on the five CAR prisons in Texas. The 2014 report was based on nearly
five years of interviews and document review. We found that men held in
these private prisons are subjected to shocking abuse and mistreatment,
including getting thrown into isolation cells for complaining about bad
food and poor medical care, being denied both urgent and routine medical
care, and being cut off from contact with their families. Bureau of
Prisons policies also exclude immigrants from many types of
rehabilitative programs — schooling, vocational training, and the like.
At Willacy, the men we spoke to described squalid and overcrowded
conditions in the prison’s tents, with insects crawling into their bunks
and malfunctioning toilets constantly backing sewage water into the
living areas. When people protested to get the toilets fixed, the
protest leaders were locked in isolation cells.
If ICE’s civil detention system is closed to outsiders and too often
evades sunlight, then the CAR prisons exist entirely in the shadows.
Although the isolated locations of ICE detention facilities often make
it difficult for attorneys and family members to meet with detainees,
the situation is far worse at CAR prisons. At one, the warden denied the
ACLU’s request for attorney visitation with a curt letter demanding to
know why our meetings with prisoners “might be appropriate” and
asserting that the Bureau of Prisons’ policies allowing confidential
attorney visits “do not apply at this facility.” (His intransigence was
rewarded; later that year, the warden was promoted to a managing
director position at his private prison company.)
When we were able to interview prisoners, they described not only
abuse and mistreatment, but a system that made it difficult or
impossible for them to even complain about their mistreatment. Grievance
systems often allowed no appeals above the private prison warden. Some
staff refused to accept grievance forms written in Spanish — a
particularly effective way of quashing grievances for a population of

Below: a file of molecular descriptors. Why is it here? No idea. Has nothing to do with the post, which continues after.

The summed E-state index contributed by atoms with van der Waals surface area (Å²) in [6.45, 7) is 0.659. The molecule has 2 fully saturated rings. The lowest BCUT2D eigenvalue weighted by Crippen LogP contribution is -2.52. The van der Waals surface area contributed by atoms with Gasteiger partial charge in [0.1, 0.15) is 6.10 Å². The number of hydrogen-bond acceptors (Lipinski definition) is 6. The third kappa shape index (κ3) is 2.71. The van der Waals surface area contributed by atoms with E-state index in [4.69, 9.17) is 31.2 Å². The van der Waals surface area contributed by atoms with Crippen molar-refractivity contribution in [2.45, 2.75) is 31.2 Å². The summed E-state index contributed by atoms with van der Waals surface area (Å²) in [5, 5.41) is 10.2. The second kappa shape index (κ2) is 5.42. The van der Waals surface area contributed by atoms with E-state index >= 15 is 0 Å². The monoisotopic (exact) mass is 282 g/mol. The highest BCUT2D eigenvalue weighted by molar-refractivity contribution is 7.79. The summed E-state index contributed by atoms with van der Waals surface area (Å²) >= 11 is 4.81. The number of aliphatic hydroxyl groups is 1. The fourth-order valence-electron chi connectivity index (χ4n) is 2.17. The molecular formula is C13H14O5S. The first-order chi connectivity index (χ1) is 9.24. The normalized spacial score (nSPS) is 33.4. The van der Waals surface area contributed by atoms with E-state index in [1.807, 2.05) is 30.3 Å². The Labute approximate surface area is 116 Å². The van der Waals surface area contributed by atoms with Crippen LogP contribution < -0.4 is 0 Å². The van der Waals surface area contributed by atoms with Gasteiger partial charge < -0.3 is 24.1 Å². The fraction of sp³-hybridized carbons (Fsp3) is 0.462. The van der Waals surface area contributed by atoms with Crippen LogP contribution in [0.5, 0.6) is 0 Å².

largely Latino immigrants. Many prisoners reported that they were
threatened with solitary confinement — and in some cases, actually
thrown in isolation cells–for assisting others with drafting grievances
or filing lawsuits.
And the Bureau of Prisons’ oversight mechanisms offer little
protection. In one case, the agency renewed a private prison contract
even after its own monitors noted that the prison was “unable to
successfully achieve their own plans of action to correct deficient
areas.” The conclusion: “Lack of healthcare has greatly impacted inmate
health and wellbeing.” Since then, the ACLU has continued to receive
reports of medical understaffing, the spread of contagious diseases,
policies that obstruct access to medical care, and even deaths at this
It’s easy to believe that private prisons are part of the problem. The government is the customer, and one of the main services the government is buying is (im)plausible deniability. If government prisons abuse immigrants, government officials might get in trouble. If companies hired by the government abuse immigrants, government officials can feign shock, cancel the contract, hire a different company, and resume oppression as usual. Farcical, but it works.
In any case, though, poor prison conditions are not the fundamental problem. The abuse that overshadows all others is imprisonment for breaking unjust laws. Preventing foreigners from coming here to better their lives through honest toil is wrong. Imprisoning them for coming here to better their lives through honest toil is a travesty.